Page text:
Riomaggiore is probably the most lively town when it comes to nightlife, especially if you’re here on a summer weekend. Friday and Saturday nights during the high season often have live music or djs playing and people dancing in the streets.
As for cooking classes, we love an agriturismo just outside of the Cinque Terre in Levanto called Villanova. We bring our tours here for a cooking class every year.
Have a great trip!
Kiiri

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Jessica

Thank you for the advice. What about dogs? How dog friendly are the hiking trails and the towns?

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Kiiri @ Italian Fix

Hi Jessica,
Italy in general is very dog friendly. For instance, it’s now against the law to turn people away from a hotel if they have a dog with them, meaning that all hotels are now dog-friendly hotels. And it’s not unusual to see people’s dogs sitting under the table at restaurants here while their owners eat. You can definitely bring dogs hiking with you — many people do.
Happy travels to you and your pup!
Kiiri

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Ingrid Dcosta

HI Bianca,

Your blog has been really helpfull. Thanks for that.
We would be either 2 or 4 females. we would be travelling in July. During our stay at florence we plan to visit Cinque Terre. we wanted to do a small trek and may be train ride to the villages of Cinque Terre. we have the whole day (approximately from 10.am to 6.30 pm ) as we need to take a train back to florence. Which trek should we take that will help us get back to La spezia station by 6.30pm and what would be the likely cost during the day (Trek and trains if needed)??

Also please let me know how to go about the Cinque Terre card. would it be cheaper with the card or should we buu tickets in advance. if we need to buy tickets without the card ..would it be costlier if we buy tickets on the spot??
Regards Ingrid.

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Kiiri @ Italian Fix

Hi Ingrid,
If you just want to do a short hike during your stay and otherwise train it to the other villages, I would make my way up from Riomaggiore to the Madonna di Montenero, a church perched way up on a hill above town that overlooks all five of the towns. It takes about 45 minutes to get up there and is free.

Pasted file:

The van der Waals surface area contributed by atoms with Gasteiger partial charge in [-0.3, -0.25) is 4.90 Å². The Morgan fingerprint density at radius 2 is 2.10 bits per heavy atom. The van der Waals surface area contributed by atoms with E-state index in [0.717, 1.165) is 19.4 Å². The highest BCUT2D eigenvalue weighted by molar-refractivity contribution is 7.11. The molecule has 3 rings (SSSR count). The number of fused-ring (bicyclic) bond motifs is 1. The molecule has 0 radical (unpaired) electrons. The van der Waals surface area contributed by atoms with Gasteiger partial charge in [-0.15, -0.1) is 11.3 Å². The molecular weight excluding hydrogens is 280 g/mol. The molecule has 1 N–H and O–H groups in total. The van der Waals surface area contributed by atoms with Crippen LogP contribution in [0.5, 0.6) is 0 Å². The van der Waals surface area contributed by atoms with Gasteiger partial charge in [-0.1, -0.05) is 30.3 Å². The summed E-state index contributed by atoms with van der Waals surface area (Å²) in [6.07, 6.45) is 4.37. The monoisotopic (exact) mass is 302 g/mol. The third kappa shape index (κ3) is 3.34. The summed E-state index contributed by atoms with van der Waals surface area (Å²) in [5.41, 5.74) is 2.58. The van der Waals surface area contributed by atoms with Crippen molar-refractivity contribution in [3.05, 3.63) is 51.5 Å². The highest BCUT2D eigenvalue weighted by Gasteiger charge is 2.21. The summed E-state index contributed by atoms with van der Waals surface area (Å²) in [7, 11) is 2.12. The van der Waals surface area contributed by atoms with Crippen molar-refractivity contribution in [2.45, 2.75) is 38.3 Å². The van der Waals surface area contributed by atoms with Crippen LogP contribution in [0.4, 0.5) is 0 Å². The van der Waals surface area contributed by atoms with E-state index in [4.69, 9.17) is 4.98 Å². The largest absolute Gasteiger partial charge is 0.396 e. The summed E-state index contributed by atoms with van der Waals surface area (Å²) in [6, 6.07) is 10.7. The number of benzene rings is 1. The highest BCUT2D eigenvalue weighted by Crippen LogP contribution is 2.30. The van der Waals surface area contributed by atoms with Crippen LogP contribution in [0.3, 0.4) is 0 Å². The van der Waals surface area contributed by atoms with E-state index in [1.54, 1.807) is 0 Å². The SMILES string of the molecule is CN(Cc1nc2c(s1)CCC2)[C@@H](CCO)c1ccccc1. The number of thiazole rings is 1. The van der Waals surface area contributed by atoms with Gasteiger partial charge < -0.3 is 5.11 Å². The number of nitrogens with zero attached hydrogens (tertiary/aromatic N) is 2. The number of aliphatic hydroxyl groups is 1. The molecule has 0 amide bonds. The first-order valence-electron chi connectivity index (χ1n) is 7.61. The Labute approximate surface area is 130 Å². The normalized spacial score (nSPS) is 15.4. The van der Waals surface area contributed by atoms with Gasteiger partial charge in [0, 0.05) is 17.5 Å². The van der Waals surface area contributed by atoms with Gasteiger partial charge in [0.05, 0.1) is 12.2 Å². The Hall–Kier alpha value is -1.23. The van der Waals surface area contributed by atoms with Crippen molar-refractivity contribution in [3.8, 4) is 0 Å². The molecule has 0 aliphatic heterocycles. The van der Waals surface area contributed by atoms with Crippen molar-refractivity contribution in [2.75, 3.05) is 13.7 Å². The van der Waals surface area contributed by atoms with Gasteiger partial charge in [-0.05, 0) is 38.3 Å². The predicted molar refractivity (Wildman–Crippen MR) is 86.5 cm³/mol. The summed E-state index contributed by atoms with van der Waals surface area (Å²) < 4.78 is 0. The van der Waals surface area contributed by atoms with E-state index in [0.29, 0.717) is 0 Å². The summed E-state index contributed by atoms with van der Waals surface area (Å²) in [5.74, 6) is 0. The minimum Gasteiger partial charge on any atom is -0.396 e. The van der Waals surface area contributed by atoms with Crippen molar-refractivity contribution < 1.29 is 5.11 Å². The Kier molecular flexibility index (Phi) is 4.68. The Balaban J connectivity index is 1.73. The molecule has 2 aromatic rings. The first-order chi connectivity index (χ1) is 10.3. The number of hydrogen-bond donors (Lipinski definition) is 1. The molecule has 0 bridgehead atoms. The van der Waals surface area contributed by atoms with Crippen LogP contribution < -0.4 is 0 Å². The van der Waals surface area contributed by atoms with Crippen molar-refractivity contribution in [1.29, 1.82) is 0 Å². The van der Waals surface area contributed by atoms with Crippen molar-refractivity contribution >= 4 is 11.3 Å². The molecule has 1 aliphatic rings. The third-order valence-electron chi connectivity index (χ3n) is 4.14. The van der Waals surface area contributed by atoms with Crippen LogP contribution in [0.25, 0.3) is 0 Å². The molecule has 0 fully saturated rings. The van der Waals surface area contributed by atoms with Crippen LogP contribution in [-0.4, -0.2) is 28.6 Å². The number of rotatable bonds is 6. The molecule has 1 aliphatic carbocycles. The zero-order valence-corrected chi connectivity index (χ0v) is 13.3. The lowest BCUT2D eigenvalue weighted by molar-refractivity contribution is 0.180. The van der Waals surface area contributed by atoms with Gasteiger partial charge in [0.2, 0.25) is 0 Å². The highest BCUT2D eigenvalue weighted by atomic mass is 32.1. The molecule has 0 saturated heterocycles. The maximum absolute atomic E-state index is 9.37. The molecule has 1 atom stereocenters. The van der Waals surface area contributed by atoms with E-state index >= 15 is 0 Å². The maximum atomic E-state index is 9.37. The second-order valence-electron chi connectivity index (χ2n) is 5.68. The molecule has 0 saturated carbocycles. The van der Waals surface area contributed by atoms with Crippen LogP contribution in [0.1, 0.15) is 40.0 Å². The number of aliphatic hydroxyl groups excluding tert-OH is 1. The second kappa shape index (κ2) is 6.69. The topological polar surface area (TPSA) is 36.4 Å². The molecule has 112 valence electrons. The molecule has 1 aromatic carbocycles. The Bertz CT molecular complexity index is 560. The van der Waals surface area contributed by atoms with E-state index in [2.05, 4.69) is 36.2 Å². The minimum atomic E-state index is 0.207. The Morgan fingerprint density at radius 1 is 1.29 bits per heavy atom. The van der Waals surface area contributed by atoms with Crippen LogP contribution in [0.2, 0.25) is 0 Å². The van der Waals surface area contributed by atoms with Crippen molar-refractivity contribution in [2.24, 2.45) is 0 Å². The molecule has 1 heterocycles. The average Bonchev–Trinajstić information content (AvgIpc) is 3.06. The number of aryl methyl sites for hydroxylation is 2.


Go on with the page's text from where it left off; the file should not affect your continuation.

And now that every train ticket costs 4 euro no matter what town you’re going to, it makes sense to buy the Cinque Terre card, even if you don’t plan on hiking the Blue Trail at all. It costs 16 euro for one day and you can just buy it there.
Happy travels!
Kiiri

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Geremy

Hi Bianca,

I am traveling to Italy in late March. I’m starting my trip in Venice and then plan to move from Venice to cinque terre, to Florence, then to Rome.

What is the best way to get to the Cinque terre area by train? I saw you mentioned there is no need to stay at a different hotel each place we hike to, so which town would you recommend staying in? I plan on hiking and trying to see as much as I can in those two days. I’m just a little lost logistically on how I will get there and how I will leave. But for your posts, it sounds like I shouldn’t need to worry about logistics once I’m there. Thank you for your advice!

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Kiiri @ Italian Fix

Hi Geremy,
I would switch up your itinerary if I were you, and do Venice, Florence, CT and then Rome. Venice to CT is an awkward train trip since there isn’t a direct line connecting them, so you’re looking at between 5 and 7 hours travel time and at least two train changes. Venice to Florence is direct and takes two hours. Florence to CT takes about an hour and a half. CT to Rome takes about 4 hours or less is you take a high-speed train. Trenitalia.com is a great resource. Just remember to type in the name of the town you’re staying in, not “Cinque Terre.”
As for which village to stay in, check out this blog post: http://www.italianfix.com/what-to-do-cinque-terre/
Have fun!
Kiiri

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Tanisa

Hi Bianca!
I am a fellow Vancouver island citizen and I am so glad I found your page. I will be in Cinque Terre for 5 days and I have a few questions. My first, how to I get from Milan to Monterosso the fastest as that is where I will be staying for the five days. Also, I read Amy’s page on the 7 day card but I would rather hike more than train the only problem is the last shuttle back to my hostel is at 7pm so I’m worried if I’m hiking I’ll get stuck. And last (I think) do I need to get a park pass for everyday I’m there?
Thank you so much!

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Kiiri @ Italian Fix

Hi Tanisa,
Yay Vancouver Island! (I’m from Toronto but love my B.C. peeps!)
Check out trenitalia.com for train schedules between Milan and Monterosso.